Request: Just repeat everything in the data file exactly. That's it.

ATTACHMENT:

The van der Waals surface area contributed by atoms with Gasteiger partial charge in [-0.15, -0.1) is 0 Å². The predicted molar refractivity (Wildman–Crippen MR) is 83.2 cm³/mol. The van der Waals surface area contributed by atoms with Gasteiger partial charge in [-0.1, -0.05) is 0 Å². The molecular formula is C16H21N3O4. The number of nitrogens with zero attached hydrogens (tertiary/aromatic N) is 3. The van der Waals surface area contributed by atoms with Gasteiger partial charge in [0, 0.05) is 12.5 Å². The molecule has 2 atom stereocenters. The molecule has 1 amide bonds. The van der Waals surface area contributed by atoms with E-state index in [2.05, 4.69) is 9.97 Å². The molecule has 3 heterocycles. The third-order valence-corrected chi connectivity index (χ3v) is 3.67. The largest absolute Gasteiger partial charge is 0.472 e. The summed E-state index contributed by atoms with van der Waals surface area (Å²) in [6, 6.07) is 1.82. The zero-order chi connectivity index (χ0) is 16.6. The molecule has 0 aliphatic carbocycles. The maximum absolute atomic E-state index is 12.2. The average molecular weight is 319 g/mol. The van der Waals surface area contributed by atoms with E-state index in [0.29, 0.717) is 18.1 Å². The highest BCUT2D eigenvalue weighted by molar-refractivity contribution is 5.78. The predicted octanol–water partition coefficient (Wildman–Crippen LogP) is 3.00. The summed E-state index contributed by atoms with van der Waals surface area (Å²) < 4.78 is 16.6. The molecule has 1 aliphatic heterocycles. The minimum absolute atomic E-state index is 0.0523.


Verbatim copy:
The van der Waals surface area contributed by atoms with Gasteiger partial charge in [-0.15, -0.1) is 0 Å². The predicted molar refractivity (Wildman–Crippen MR) is 83.2 cm³/mol. The van der Waals surface area contributed by atoms with Gasteiger partial charge in [-0.1, -0.05) is 0 Å². The molecular formula is C16H21N3O4. The number of nitrogens with zero attached hydrogens (tertiary/aromatic N) is 3. The van der Waals surface area contributed by atoms with Gasteiger partial charge in [0, 0.05) is 12.5 Å². The molecule has 2 atom stereocenters. The molecule has 1 amide bonds. The van der Waals surface area contributed by atoms with E-state index in [2.05, 4.69) is 9.97 Å². The molecule has 3 heterocycles. The third-order valence-corrected chi connectivity index (χ3v) is 3.67. The largest absolute Gasteiger partial charge is 0.472 e. The summed E-state index contributed by atoms with van der Waals surface area (Å²) in [6, 6.07) is 1.82. The zero-order chi connectivity index (χ0) is 16.6. The molecule has 0 aliphatic carbocycles. The maximum absolute atomic E-state index is 12.2. The average molecular weight is 319 g/mol. The van der Waals surface area contributed by atoms with E-state index in [0.29, 0.717) is 18.1 Å². The highest BCUT2D eigenvalue weighted by molar-refractivity contribution is 5.78. The predicted octanol–water partition coefficient (Wildman–Crippen LogP) is 3.00. The summed E-state index contributed by atoms with van der Waals surface area (Å²) < 4.78 is 16.6. The molecule has 1 aliphatic heterocycles. The minimum absolute atomic E-state index is 0.0523.